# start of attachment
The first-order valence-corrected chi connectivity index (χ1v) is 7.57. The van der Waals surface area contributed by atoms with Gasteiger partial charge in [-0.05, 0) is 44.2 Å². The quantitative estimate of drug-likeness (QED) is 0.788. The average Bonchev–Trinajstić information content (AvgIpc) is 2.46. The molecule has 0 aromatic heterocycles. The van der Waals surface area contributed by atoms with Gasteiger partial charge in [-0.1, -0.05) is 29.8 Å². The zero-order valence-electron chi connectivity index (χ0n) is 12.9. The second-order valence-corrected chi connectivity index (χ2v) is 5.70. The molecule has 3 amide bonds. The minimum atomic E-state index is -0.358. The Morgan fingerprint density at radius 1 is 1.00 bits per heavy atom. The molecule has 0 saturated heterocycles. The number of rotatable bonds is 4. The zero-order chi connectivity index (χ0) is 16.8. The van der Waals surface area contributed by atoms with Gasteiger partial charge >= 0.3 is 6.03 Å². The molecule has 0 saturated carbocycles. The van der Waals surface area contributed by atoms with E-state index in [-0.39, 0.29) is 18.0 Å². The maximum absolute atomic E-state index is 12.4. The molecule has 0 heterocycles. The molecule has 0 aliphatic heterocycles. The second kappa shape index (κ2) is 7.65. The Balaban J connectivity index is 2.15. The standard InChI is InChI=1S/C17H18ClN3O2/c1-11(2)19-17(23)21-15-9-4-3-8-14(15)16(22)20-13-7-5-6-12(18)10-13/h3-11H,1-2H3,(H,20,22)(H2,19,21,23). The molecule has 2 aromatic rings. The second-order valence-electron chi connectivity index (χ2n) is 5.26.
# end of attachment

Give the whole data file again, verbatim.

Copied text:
The first-order valence-corrected chi connectivity index (χ1v) is 7.57. The van der Waals surface area contributed by atoms with Gasteiger partial charge in [-0.05, 0) is 44.2 Å². The quantitative estimate of drug-likeness (QED) is 0.788. The average Bonchev–Trinajstić information content (AvgIpc) is 2.46. The molecule has 0 aromatic heterocycles. The van der Waals surface area contributed by atoms with Gasteiger partial charge in [-0.1, -0.05) is 29.8 Å². The zero-order valence-electron chi connectivity index (χ0n) is 12.9. The second-order valence-corrected chi connectivity index (χ2v) is 5.70. The molecule has 3 amide bonds. The minimum atomic E-state index is -0.358. The Morgan fingerprint density at radius 1 is 1.00 bits per heavy atom. The molecule has 0 saturated heterocycles. The number of rotatable bonds is 4. The zero-order chi connectivity index (χ0) is 16.8. The van der Waals surface area contributed by atoms with Gasteiger partial charge >= 0.3 is 6.03 Å². The molecule has 0 saturated carbocycles. The van der Waals surface area contributed by atoms with E-state index in [-0.39, 0.29) is 18.0 Å². The maximum absolute atomic E-state index is 12.4. The molecule has 0 heterocycles. The molecule has 0 aliphatic heterocycles. The second kappa shape index (κ2) is 7.65. The Balaban J connectivity index is 2.15. The standard InChI is InChI=1S/C17H18ClN3O2/c1-11(2)19-17(23)21-15-9-4-3-8-14(15)16(22)20-13-7-5-6-12(18)10-13/h3-11H,1-2H3,(H,20,22)(H2,19,21,23). The molecule has 2 aromatic rings. The second-order valence-electron chi connectivity index (χ2n) is 5.26.